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​Andreas about his Life in Chile

​  Spanish Course + Internship 2010  

​When my boss offered me to do a 3 months sabbatical, I did not know immediately where to go. I wanted to go to a Spanish-speaking country but not Spain, since this is an easy-to-visit vacation destination. Since I had heard some interesting things about Chile by some Chilean friends, I finally decided to go and see this country for myself. Apart from that, I wanted my abroad stay to be more than a mere vacation, something more intense and benefitting for my CV. This Is why I decided to do an internship in Chile.  

Some of my friends who went abroad had had unpleasant experiences, therefore I decided to organize everything via an agency. I chose PractiGo, a Chile Inside partner. Everything went smoothly right from the beginning and even when I ran out of time to apply for a visa at the embassy, I was matched with another internship, for which I did not need a visa.

It started in mid-February to escape the German winter and arrived in Santiago at over 30 degrees Celsius and deep blue sky. What a difference. I was very surprised how European Santiago looked. If you have been to Spain before, you will not get any cultural shock here in Chile. I felt very well right from the first moment.

Since I was short of time and already spoke quite some Spanish, I decided to do only a one-week Spanish course to refresh. The course was good, because it leaves you with enough time to explore Santiago and practice your skills. It was also a good opportunity to know a lot of people. Even if an only one-week language course certainly can only refresh skills, it makes it a lot easier to start in a new country.

I was also very lucky with the host family. I lived in a beautiful old house in the middle of Providencia and we got along great. On countless evenings we just sat together to chat.

After the language course started my 6 weeks internship. I had a great deal of luck with the company. It was a small IT company with about 25 employees. From the very beginning, I have been given really interesting and challenging tasks. But it was also fun because it was not just a “coffee-cooking internship”. I got along really well with the people at work. Even now in Germany we are still in touch. It could not be better.

Time passed much too fast and after 7 weeks it was time to leave Santiago. I took weeks to travel through northern Chile, which was incredibly impressive.

Also during my time in Santiago I use every free minute, there is so much to do in Santiago and surroundings! You can go on a weekend trip to Valparaiso and the Pacific or even cross the andes for a weekend to visit Mendoza in Argentina. The snow-capped Andes are also suitable for a nice day trip, for example to the Cajón de Maipo, a beautiful Andean valley, right next to Santiago. A highlight was certainly my Easter trip to Punta Arenas in the very south of Chile. Where on earth can you see penguins in their natural habitat?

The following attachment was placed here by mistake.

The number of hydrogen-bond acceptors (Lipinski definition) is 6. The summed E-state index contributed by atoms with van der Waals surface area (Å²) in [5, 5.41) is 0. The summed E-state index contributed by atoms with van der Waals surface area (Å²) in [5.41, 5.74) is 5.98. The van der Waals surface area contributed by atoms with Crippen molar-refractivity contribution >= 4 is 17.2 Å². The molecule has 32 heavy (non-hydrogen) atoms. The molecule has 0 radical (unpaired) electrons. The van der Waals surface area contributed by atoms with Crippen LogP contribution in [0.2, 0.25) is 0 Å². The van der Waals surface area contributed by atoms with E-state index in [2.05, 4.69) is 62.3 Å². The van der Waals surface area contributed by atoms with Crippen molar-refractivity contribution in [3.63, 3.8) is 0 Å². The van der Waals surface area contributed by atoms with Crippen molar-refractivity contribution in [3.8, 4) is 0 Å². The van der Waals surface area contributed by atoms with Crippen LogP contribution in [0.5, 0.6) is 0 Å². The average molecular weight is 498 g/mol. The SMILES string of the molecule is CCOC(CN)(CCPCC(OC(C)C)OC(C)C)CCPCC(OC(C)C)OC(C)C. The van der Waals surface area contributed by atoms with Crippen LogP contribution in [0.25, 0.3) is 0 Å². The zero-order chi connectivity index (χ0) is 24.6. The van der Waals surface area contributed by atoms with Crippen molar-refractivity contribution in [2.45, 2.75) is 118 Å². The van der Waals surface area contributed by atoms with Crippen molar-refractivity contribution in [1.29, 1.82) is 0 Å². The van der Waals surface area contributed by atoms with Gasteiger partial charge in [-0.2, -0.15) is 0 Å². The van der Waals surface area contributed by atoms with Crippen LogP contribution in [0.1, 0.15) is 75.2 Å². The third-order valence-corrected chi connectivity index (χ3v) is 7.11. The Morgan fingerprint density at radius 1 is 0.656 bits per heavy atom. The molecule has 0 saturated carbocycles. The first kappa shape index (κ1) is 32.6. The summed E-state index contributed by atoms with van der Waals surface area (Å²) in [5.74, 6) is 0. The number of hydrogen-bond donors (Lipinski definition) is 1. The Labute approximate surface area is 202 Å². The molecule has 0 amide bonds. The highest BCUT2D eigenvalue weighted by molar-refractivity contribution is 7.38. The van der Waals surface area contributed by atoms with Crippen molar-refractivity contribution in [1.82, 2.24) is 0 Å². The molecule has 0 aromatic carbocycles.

I even really liked crowded Santiago, I always felt really good in this city. There is an incredible amount of options to spend your time, not only in the surrounding area but also in the city itself. Getting bored in Santiago is simply not possible.

I went to Chile to gain new experiences, to get to know a foreign country intensively, but above all I wanted to leap right in and see, whether I can manage everything at the other end of the world.  My expectations have been met and far exceeded.
I was also caught by the earthquake of 27.2. caught, an experience I had neither expeted nor wanted, but I did not think a minute of departure.
The people in this country are incredibly open minded and I have experienced situations that are simply unimaginable in Europe. I do not know to how many Chilean “asados” I was invited, how many phone numbers I got, just to call when you're around. Also, I very much liked to see people with happy faces on my way to work in the mornings.

My three months in Chile past much too fast. Honestly, if I had had the opportunity to extend my stay to one year, I would not have doubted to do so for a second.

What remains after my return are experience I will never forget. I have improved my Spanish a lot, without really doing any effort while in Chile. I was told that I had lost my long Spanish accent and now sounded more South American. What nicer memory can you take home? Strangely enough, settling in here in Germany has been much harder for me than settling in at the beginning in Chile. Now I have been back almost 3 weeks, but I still don´t feel really at home.

Anyway, this was not my last time in Chile. To all those who hesitate or doubt it they should go for such an adventure, I can only say: Go to Chile! It's a lot easier than you think. The country is beautiful and incredibly diverse. But the best part is the people who make life incredibly easy.

¡Que te vaya bien, mi querido Chile!

(Andreas' report was translated from German, look here for the original post.)

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